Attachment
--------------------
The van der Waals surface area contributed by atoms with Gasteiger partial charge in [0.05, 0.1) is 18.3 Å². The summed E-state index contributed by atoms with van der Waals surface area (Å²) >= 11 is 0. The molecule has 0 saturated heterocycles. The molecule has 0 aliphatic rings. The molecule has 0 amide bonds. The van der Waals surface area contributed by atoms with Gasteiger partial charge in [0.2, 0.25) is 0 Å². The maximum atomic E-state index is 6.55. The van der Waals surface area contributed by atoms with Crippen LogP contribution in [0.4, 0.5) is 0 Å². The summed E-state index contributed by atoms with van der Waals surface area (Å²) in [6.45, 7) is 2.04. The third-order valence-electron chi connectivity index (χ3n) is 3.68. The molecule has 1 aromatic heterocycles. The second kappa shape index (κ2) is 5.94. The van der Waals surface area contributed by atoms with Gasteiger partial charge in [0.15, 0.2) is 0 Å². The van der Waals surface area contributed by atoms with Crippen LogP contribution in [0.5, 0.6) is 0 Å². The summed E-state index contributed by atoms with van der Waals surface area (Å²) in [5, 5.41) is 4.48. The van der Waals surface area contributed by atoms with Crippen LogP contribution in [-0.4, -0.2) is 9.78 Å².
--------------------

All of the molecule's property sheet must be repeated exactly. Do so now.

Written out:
The van der Waals surface area contributed by atoms with Gasteiger partial charge in [0.05, 0.1) is 18.3 Å². The summed E-state index contributed by atoms with van der Waals surface area (Å²) >= 11 is 0. The molecule has 0 saturated heterocycles. The molecule has 0 aliphatic rings. The molecule has 0 amide bonds. The van der Waals surface area contributed by atoms with Gasteiger partial charge in [0.2, 0.25) is 0 Å². The maximum atomic E-state index is 6.55. The van der Waals surface area contributed by atoms with Crippen LogP contribution in [0.4, 0.5) is 0 Å². The summed E-state index contributed by atoms with van der Waals surface area (Å²) in [6.45, 7) is 2.04. The third-order valence-electron chi connectivity index (χ3n) is 3.68. The molecule has 1 aromatic heterocycles. The second kappa shape index (κ2) is 5.94. The van der Waals surface area contributed by atoms with Gasteiger partial charge in [0.15, 0.2) is 0 Å². The van der Waals surface area contributed by atoms with Crippen LogP contribution in [0.5, 0.6) is 0 Å². The summed E-state index contributed by atoms with van der Waals surface area (Å²) in [5, 5.41) is 4.48. The van der Waals surface area contributed by atoms with Crippen LogP contribution in [-0.4, -0.2) is 9.78 Å².